|Netherlands||2010||Nursery trade (pathway cause)||Yes||No||Plant Protection Service of the Netherlands (2010)||Origin of infections in lily in the Netherlands is unknown; possibly imported in lily. No prior reports in other hosts in the Netherlands|
|Taiwan||2011||Nursery trade (pathway cause)||No||No||Chen et al. (2013)||Accidental|
|UK||Spain||2012||Nursery trade (pathway cause)||No||No||Anderson et al. (2013)||Accidental|
|USA||Netherlands||2013||Nursery trade (pathway cause)||No||No||Hammond et al. (2015)||Accidental; note that Nandina mosaic isolate is established in N. domestica, first detected in the USA|
|Hungary||2013||Nursery trade (pathway cause)||No||No||Pájtli et al. (2015)||Accidental|
|Italy||2013||Nursery trade (pathway cause)||No||No||Parrella et al. (2015)||Accidental|
|New Zealand||2013||Nursery trade (pathway cause)||No||No||Veerakone and Tang (2015)||Accidental|
|Costa Rica||Netherlands||2013||Nursery trade (pathway cause)||No||No||Montero-Astúa et al. (2017)||Accidental|
|Korea, Republic of||2013||Nursery trade (pathway cause)||No||No||Kim et al. (2015)||Accidental; sequence closely related to 'European-type' lily isolates and distinct from isolate found occurring naturally in P. asiatica|
|India||2015||Nursery trade (pathway cause)||No||No||Rajamanickam et al. (2016)||Accidental|
|China||Netherlands||2015||Nursery trade (pathway cause)||No||No||Li et al. (2017); Xu et al. (2017)||Accidental|
Risk of IntroductionTop of page
As multiple lily types are widely traded internationally, it is expected that PlAMV will be detected in many more countries where lilies are commonly grown, and potentially become established in areas where lilies are field-grown, or in greenhouse culture systems in which growing media is recycled between successive crops without thorough sanitation for long enough to inactivate the virus. In such systems, lily stocks initially free from PlAMV may rapidly reach high levels of infection, if planted in media contaminated from the prior growing cycle, or due to transmission during bulb-washing operations (de Kock, 2013; Conijn, 2014; Chastagner et al., 2017). Over-wintering weeds and infected volunteer plants may serve as on-going reservoirs of the virus in field situations (Chastagner et al., 2017). Plants of Stellaria media and Urtica urens growing in soil previously planted with infected lilies were apparently infected from virus remaining in the soil or crop residues (de Kock et al., 2013a).
PlAMV has an experimental host range including species from at least 16 taxonomically diverse plant families (Kostin and Volkov, 1976; Zettler at al., 1980; Ozeki et al., 2006; Hammond et al., 2015; J Hammond, unpublished). Many of these families include plants grown as ornamentals. If transmission through contaminated soil results in infection of such experimental hosts, PlAMV may become established in new areas where infected lilies or medicinal plants have previously been grown, and potentially be transplanted elsewhere.
HabitatTop of page
The original report of PlAMV from the Russian Far East was of distribution in wild populations of the weedy plant Plantago asiatica (Kostin and Volkov, 1976). PlAMV has also been found in weedy P. asiatica in an apple orchard in the Republic of Korea (Lim et al., 2016) and in the cultivated medicinal plant Rehmannia glutinosa, also in Korea (Kwak et al. 2018; Kwon et al., 2017). Infected weedy or uncultivated plants of Lilium maximowiczii [Lilium leichtlinii var. maximowiczii], Primula sieboldii, Nandina domestica, Viola grypoceras, Achyranthes bidentata and Stellaria sp. have also been reported from abandoned or neglected farmlands, gardens, or a cemetery (Ozeki et al., 2006; Komatsu et al., 2008; K Komatsu, Tokyo University of Agriculture and Technology, personal communication, 2017). The Nandina mosaic isolates of PlAMV reported in the USA were from commercially propagated cultivars of N. domestica, but the origin of the infection is unknown. Apart from the Japanese isolates from lily, all other reports in lily refer to cultivated varieties distributed in international trade. The cultivated hosts are frequently grown in protected agricultural environments (greenhouses, screenhouses, etc.).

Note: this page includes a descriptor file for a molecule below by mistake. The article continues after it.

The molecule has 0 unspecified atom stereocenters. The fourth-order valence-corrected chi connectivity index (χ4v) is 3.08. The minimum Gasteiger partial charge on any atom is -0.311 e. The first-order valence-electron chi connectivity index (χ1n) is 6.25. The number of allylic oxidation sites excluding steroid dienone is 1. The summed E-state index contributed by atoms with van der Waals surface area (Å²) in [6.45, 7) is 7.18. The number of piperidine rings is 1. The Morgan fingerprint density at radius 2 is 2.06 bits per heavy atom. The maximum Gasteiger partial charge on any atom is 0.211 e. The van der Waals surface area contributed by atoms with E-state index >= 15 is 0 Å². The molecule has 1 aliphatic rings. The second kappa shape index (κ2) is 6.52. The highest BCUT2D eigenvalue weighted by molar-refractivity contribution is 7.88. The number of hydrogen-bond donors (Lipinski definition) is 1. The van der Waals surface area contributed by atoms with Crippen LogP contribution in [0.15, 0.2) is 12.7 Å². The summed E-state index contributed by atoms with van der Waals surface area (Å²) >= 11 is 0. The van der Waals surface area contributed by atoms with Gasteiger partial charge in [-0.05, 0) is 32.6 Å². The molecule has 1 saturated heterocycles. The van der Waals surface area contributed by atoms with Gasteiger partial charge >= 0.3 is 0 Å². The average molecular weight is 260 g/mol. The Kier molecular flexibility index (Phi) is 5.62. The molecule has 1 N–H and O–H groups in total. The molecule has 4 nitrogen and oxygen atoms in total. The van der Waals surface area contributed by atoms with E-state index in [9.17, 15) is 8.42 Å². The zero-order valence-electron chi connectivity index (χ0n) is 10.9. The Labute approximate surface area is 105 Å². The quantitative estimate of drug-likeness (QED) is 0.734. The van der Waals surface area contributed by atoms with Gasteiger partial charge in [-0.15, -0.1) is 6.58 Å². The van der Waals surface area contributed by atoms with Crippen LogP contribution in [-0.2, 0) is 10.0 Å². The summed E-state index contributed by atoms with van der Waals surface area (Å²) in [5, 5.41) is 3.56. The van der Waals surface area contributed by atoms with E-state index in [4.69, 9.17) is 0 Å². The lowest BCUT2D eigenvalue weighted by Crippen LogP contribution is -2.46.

Habitat ListTop of page
|Host||Principal habitat||Harmful (pest or invasive)|
|Soil||Present, no further details||Harmful (pest or invasive)|
|Cultivated / agricultural land||Present, no further details||Harmful (pest or invasive)|
|Managed forests, plantations and orchards||Present, no further details||Harmful (pest or invasive)|
|Protected agriculture (e.g. glasshouse production)||Secondary/tolerated habitat||Harmful (pest or invasive)|
|Natural grasslands||Principal habitat||Harmful (pest or invasive)|
Hosts/Species AffectedTop of page
Various types of lilies (Lilium spp. and hybrids) are the main crop hosts of economic importance. Lilium longiflorum (Easter lily) can be infected by PlAMV, but never exhibits the symptoms during the forcing process (iBulb, 2016). Symptom expression in other lily types is dependent on both the cultivar and environmental conditions, with symptoms typically more prominent under strong temperature fluctuations or poor cultivation conditions (iBulb, 2016). Mixed infections with Lily symptomless virus or Lily mottle virus can result in increased symptom severity and dwarfing of plants.
Some cultivars of Nandina domestica in the USA are frequently infected by PlAMV, sometimes in mixed infection with Cucumber mosaic virus (CMV) or Nandina stem pitting virus (NSPV), or occasionally with Alternanthera mosaic virus (Tang et al., 2010).
The medicinal plant Rehmannia glutinosa has been reported to be commonly affected in the Republic of Korea, but only in mixed infections with Ribgrass mosaic virus and Broad bean wilt virus 2 in greenhouse cultivation (Kwak et al., 2018), or with Rehmannia mosaic virus, Youcai mosaic virus and Broad bean wilt virus 2, which were ubiquitous in field-grown plantings (Kwon et al., 2017).